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Fort Worth E. Coli Attorney

E. coli (Escherichia coli) is a type of bacterium commonly present in the intestines of humans and animals. Most E. coli strains are harmless and beneficial for digestion. However, certain strains, like E. coli O157:H7, can cause severe foodborne illnesses. These pathogenic strains can lead to symptoms such as abdominal pain, diarrhea, and vomiting. Infection often occurs through the ingestion of contaminated food or water, highlighting the need for proper food handling and hygiene to prevent outbreaks.

E. coli Strains

Several strains of E. coli (Escherichia coli) can cause illness in humans. These pathogenic strains are generally grouped into six main categories based on their virulence properties and mechanisms of pathogenesis:

  • Enterohemorrhagic E. coli (EHEC): This group includes the well-known strain E. coli O157:H7, which can cause severe foodborne illness. EHEC strains produce Shiga toxins, which can lead to hemorrhagic colitis and hemolytic uremic syndrome (HUS), a serious condition that can cause kidney failure.
  • Enterotoxigenic E. coli (ETEC): ETEC strains produce toxins (heat-labile and heat-stable enterotoxins) that stimulate the lining of the intestines, leading to watery diarrhea. ETEC is a common cause of traveler’s diarrhea and can also affect children in developing countries.
  • Enteropathogenic E. coli (EPEC): EPEC strains adhere to the intestinal lining and cause diarrhea, primarily in infants and young children. This group disrupts the normal function of the intestinal cells, leading to watery diarrhea.
  • Enteroinvasive E. coli (EIEC): EIEC strains invade and destroy the epithelial cells of the colon, causing a syndrome that is similar to dysentery. Symptoms include fever, cramps, and blood and mucus in the stool.
  • Enteroaggregative E. coli (EAEC): EAEC strains adhere to the intestinal mucosa in a stacked-brick pattern and produce enterotoxins and cytotoxins. They can cause persistent diarrhea, particularly in children and immunocompromised individuals.
  • Diffusely Adherent E. coli (DAEC): DAEC strains are less well-defined but are associated with diarrhea, especially in children. They adhere diffusely to the intestinal epithelial cells.

Each of these pathogenic strains of E. coli can cause varying degrees of illness, from mild to severe, and they are typically spread through contaminated food, water, or contact with infected animals or people.

Symptoms of E. coli

Key symptoms that point to E. coli poisoning include severe abdominal cramps and pain, persistent diarrhea that often becomes bloody, and nausea and vomiting. These symptoms can lead to dehydration, which presents with signs like dry mouth, decreased urination, and dizziness. The presence of these symptoms, especially bloody diarrhea, suggests E. coli infection and should be evaluated by a healthcare provider.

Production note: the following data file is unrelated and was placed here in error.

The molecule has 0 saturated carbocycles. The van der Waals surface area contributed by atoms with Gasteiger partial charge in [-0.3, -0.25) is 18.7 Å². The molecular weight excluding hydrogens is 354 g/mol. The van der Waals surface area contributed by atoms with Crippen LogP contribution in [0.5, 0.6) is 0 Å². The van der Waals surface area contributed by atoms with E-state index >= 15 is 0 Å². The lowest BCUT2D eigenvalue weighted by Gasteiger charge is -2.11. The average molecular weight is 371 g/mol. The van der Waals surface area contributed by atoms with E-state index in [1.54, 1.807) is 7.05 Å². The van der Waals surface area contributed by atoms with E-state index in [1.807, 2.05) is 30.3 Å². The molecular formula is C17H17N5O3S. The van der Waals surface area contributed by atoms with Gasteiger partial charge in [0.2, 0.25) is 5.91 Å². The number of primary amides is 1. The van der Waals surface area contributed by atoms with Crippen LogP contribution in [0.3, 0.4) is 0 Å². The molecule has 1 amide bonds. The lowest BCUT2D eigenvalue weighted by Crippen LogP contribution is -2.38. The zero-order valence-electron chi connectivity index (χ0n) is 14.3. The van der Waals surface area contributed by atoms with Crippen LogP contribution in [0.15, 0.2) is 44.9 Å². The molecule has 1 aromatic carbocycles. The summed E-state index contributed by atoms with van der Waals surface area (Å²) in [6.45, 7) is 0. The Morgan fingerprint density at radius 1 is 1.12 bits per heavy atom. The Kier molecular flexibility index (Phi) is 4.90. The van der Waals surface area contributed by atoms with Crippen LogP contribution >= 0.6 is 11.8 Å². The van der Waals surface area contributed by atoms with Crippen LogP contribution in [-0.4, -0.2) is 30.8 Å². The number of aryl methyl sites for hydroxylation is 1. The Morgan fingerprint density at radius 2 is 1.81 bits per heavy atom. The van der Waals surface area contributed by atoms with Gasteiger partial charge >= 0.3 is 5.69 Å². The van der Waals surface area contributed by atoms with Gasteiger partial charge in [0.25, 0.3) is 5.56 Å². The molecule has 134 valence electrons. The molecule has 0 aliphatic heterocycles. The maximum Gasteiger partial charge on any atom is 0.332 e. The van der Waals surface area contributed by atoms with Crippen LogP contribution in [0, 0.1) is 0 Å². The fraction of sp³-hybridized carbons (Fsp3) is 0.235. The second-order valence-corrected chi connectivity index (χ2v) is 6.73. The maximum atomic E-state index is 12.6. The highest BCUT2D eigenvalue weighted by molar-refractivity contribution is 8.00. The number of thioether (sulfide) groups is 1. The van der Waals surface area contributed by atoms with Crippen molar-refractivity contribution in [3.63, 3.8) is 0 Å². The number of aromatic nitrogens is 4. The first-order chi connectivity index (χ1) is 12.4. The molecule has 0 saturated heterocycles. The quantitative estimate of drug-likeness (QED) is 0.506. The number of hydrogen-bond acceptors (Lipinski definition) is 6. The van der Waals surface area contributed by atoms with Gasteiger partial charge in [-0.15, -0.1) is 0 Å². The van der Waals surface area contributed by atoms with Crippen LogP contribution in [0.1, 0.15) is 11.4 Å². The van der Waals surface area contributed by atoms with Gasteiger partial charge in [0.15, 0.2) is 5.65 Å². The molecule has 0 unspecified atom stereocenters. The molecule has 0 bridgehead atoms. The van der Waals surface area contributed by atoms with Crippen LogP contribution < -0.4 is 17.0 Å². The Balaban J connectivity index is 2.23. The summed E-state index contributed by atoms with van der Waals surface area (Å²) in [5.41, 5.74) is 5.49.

Prevention Tips

To prevent the spread of E. coli, always follow the below recommendations:

  • Wash Hands Regularly: Always wash your hands with soap and water for at least 20 seconds, especially after using the bathroom, changing diapers, and before preparing or eating food.
  • Clean Under Nails: Scrub under your fingernails where bacteria can hide.
  • Avoid Touching Your Face: Minimize touching your mouth, nose, and eyes to reduce the risk of transferring bacteria.
  • Cook Meat Thoroughly: Ensure all meat, particularly ground beef, is cooked to a safe internal temperature of at least 160°F (70°C).
  • Avoid Raw Milk and Unpasteurized Products: Consume only pasteurized milk, dairy products, and juices.
  • Wash Fruits and Vegetables: Rinse all produce under running water before eating, cutting, or cooking, even if you plan to peel them.
  • Separate Raw and Cooked Foods: Use separate cutting boards and utensils for raw meat and ready-to-eat foods to avoid cross-contamination.
  • Sanitize Surfaces: Frequently clean and disinfect kitchen countertops, cutting boards, and utensils using hot, soapy water, particularly after they come into contact with raw meat, poultry, or seafood.
  • Refrigerate Promptly: Store perishable foods in the refrigerator at or below 40°F (4°C) without delay, and ensure that cooked foods are not left out at room temperature for more than two hours (or one hour if the temperature exceeds 90°F or 32°C).
  • Drink Safe Water: Ensure your drinking water is safe. If unsure, use bottled water or boil water before drinking.

E. coli Facts in Fort Worth

In 2014, E. coli was the eighth most prevalent infection among 0-14-year-olds in Tarrant County, with an incidence rate of 5.9 per 100,000 people. However, by 2017, it had moved up to fifth on the list, with an incidence rate of 12.9.

In 2019, the number of reported E. coli cases in Texas was 1,324, compared to only 351 reported in 2010. Significant outbreaks in Texas have been linked to raw cheddar cheese,

leafy greensclover sprouts, and romaine lettuce.

Call Us Today

E. coli concerns? Reach out to The Lange Law Firm at (833) 330-3663 or message us online to arrange your free consultation. We will investigate the source of the contamination, hold the responsible parties accountable, and pursue maximum compensation for your injuries and losses.